Best of U. ..... Binghamton University's Chris Gaube
January 21, 2010
Best of U. feature of 2009-10 profiles Binghamton university runner Chris Gaube. Gaube was an integral member of the Bearcats' 2009 America East Cross Country Championship Team, but he has also had a significant influence as a student and in the
community. Gaube will be busy this winter competing with the indoor track & field team, which finished second at last year's conference championship meet. This feature is written by David O'Brian, Assistant Sports Information Director at Binghamton.
Making His Mark
To say that Chris Gaube has made an impact at Binghamton
University and within the community would be an understatement. He is a
co-captain on the current America East champion cross country team and is
widely seen as the runner who brought a winning culture to the program. He
earned his bachelor’s degree in just three years, graduating with a 3.74 GPA,
and is now in his first year as a MBA student at Binghamton. In addition, he
is the cross country team representative to the Student Athlete Advisory Council
(SAAC) and is also involved in the Student-Athlete Leadership Institute (SALI).
Furthermore, he is the founder of the Relentless Run Training Club, which is
geared towards helping younger runners in the Binghamton area.
In every way, Gaube has been a leader. It is a trait that
he attributes to his parents. His father, Jerry, was inducted into the
Binghamton University Athletic Hall of Fame in 2006 for his accomplishments as
a pitcher on the baseball team. His mother, Bette Anne, is currently an Assistant
Athletic Director, also at Binghamton.
“I have always been a leader on every team I've been on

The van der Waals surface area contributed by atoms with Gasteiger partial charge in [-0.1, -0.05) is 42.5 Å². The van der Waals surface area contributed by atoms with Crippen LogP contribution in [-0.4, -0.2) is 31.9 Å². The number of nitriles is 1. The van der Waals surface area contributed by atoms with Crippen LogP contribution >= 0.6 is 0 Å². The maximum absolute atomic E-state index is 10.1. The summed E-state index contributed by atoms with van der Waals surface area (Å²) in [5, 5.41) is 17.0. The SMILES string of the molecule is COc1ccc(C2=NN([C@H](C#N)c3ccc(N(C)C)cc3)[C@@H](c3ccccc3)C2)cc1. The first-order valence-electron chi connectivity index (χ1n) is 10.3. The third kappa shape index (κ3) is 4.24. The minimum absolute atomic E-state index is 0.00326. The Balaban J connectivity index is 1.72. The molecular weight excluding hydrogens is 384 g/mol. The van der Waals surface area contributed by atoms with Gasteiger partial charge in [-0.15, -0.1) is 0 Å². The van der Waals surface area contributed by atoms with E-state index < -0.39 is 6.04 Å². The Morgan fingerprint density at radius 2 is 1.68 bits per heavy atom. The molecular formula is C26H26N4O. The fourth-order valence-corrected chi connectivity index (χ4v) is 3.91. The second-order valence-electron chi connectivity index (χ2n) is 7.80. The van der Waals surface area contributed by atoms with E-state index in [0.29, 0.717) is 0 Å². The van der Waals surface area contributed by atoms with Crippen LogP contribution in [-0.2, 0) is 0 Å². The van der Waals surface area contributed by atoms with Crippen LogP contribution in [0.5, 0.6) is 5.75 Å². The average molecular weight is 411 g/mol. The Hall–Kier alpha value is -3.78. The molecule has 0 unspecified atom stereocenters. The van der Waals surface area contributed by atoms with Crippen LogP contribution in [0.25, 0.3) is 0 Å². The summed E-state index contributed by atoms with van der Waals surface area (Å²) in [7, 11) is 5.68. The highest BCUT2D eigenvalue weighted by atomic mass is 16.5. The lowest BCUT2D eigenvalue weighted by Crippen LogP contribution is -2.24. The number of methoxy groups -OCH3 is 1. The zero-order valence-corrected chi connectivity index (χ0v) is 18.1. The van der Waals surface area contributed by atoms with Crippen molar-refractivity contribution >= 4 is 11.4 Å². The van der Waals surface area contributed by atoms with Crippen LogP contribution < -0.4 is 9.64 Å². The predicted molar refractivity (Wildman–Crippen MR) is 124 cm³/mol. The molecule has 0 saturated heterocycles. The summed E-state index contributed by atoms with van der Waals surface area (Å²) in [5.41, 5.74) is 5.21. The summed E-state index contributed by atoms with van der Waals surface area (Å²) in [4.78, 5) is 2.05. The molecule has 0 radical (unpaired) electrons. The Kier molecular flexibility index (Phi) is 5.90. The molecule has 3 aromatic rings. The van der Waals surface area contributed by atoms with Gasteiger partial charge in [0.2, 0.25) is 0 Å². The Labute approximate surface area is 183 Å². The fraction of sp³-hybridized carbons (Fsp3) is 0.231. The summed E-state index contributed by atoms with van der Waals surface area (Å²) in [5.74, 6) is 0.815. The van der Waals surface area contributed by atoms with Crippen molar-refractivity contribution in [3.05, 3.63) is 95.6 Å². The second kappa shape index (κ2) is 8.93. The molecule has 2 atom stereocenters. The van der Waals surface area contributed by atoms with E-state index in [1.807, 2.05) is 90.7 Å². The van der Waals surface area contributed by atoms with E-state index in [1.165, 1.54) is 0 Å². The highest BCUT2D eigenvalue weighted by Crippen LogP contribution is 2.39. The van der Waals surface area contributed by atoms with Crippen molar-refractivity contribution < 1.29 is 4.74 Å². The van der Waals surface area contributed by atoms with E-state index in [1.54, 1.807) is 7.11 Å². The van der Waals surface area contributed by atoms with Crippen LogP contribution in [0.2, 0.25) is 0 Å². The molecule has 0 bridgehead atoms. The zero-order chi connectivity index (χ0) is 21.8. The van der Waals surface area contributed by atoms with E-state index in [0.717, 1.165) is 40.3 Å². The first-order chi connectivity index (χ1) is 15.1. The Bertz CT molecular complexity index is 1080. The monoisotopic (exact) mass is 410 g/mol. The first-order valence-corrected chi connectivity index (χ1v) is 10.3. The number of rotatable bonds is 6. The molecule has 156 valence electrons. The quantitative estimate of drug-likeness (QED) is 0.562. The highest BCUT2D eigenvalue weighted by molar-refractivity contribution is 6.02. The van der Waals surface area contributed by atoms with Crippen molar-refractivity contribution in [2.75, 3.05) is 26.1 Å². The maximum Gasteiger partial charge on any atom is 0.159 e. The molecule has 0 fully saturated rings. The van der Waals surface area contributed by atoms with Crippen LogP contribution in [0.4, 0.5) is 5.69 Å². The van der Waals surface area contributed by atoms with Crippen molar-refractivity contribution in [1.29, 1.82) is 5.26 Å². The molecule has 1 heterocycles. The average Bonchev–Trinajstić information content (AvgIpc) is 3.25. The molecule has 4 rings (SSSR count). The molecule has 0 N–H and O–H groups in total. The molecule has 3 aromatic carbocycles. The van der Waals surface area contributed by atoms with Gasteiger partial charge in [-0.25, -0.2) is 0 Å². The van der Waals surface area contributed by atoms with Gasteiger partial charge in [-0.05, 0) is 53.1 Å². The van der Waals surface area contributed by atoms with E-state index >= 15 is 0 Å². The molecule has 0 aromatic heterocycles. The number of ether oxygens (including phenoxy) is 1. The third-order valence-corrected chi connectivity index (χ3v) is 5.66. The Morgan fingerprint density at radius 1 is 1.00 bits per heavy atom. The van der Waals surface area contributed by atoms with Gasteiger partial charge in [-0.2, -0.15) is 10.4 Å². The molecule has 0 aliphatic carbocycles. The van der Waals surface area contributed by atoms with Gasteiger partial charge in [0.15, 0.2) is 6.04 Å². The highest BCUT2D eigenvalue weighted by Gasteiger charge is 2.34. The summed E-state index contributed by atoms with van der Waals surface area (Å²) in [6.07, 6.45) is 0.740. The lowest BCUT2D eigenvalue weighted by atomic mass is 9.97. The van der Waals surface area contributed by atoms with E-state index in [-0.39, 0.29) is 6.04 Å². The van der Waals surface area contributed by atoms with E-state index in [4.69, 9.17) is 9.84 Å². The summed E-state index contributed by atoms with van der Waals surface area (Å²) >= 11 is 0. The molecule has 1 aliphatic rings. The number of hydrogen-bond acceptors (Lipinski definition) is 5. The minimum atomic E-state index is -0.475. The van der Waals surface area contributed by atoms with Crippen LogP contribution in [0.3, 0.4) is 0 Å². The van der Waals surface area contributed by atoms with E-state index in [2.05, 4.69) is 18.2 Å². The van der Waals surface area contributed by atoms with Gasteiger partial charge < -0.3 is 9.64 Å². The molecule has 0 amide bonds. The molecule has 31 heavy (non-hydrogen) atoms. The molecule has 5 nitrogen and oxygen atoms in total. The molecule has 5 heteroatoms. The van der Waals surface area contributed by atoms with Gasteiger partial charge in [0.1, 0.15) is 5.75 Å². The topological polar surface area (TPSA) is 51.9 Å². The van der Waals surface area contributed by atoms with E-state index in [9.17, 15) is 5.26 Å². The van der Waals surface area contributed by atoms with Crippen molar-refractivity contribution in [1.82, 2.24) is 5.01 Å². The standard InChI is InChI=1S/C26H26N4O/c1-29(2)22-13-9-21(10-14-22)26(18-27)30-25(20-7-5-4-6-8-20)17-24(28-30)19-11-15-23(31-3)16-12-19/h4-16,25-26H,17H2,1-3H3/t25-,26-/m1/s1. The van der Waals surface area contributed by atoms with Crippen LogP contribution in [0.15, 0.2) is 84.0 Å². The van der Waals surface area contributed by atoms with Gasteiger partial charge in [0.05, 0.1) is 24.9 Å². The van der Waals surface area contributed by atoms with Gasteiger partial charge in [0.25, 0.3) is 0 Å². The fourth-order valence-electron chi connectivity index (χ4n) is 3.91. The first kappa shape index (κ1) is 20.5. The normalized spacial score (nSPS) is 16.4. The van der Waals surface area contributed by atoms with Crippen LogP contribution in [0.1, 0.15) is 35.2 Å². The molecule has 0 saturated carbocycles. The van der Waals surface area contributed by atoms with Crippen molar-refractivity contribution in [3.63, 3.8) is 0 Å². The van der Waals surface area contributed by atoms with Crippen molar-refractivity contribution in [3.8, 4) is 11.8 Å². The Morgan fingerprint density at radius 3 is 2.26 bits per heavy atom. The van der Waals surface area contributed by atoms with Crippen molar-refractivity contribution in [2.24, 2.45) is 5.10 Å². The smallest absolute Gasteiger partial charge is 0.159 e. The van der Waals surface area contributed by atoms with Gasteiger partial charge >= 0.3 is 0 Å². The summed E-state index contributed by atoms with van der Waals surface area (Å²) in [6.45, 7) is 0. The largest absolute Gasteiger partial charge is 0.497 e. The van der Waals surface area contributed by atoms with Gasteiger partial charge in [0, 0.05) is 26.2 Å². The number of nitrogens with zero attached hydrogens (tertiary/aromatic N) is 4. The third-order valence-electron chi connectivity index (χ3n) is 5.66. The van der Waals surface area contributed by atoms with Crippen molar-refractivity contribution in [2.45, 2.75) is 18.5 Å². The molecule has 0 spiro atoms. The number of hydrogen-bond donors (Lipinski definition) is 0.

since I was a child, and that is something I attribute exclusively to my
parents,” Gaube said. “They always challenged me to be not only the best athlete
or student I could be, but the best person I could be.”
Gaube was the class president at nearby Vestal High
School, from where he graduated in 2006. He excelled in track and cross country
and was a member of the National Honors Society. Although Gaube was recruited
by several colleges, he chose Binghamton for the opportunity to grow in many
“I came to Binghamton in hopes of challenging myself to
become a stronger student, athlete and person,” he said. “As far as athletics
go, I was intrigued by the opportunity to help build a program from the ground
up. The most significant reason I chose Binghamton was for its academics.
Binghamton had a strong reputation academically and I knew it would allow me to
challenge myself and help propel me to success in the future.”
While Binghamton’s academic prestige was unquestioned
four years ago, its men’s cross country program was struggling to adjust to
being in the America East Conference. In 2005, the Bearcats placed a
program-worst at the conference championship. Since joining the America East in
2001, Binghamton had never finished higher than sixth as a team. Gaube,
however, relished the challenge of helping to turn the program around.
“When I got here, I saw a program with great potential
but one that needed a slight culture change,” he said. “There really wasn’t a
strong desire to be great. It was a sort of settling for mediocrity type of
thing. I have been in sports my entire life and that was never the way I
approaching things. As a freshman, I was determined to keep the attitude I
Gaube had little trouble making a difference once he
arrived on campus. He was the team MVP in both 2006 and 2008. After finishing
eighth again at the conference meet Gaube’s freshman year, the Bearcats
improved to third by 2008. It was Gaube’s leadership that was a key factor in
the team’s rise in the America East.
“What our team needed before Chris got here was great
leadership,” head cross country coach Annette Acuff said. “Chris has been one
of the best leaders we’ve ever had. He works very hard, gets along well with
everyone and leads by example.”
Without question, however, Gaube’s crowning moment both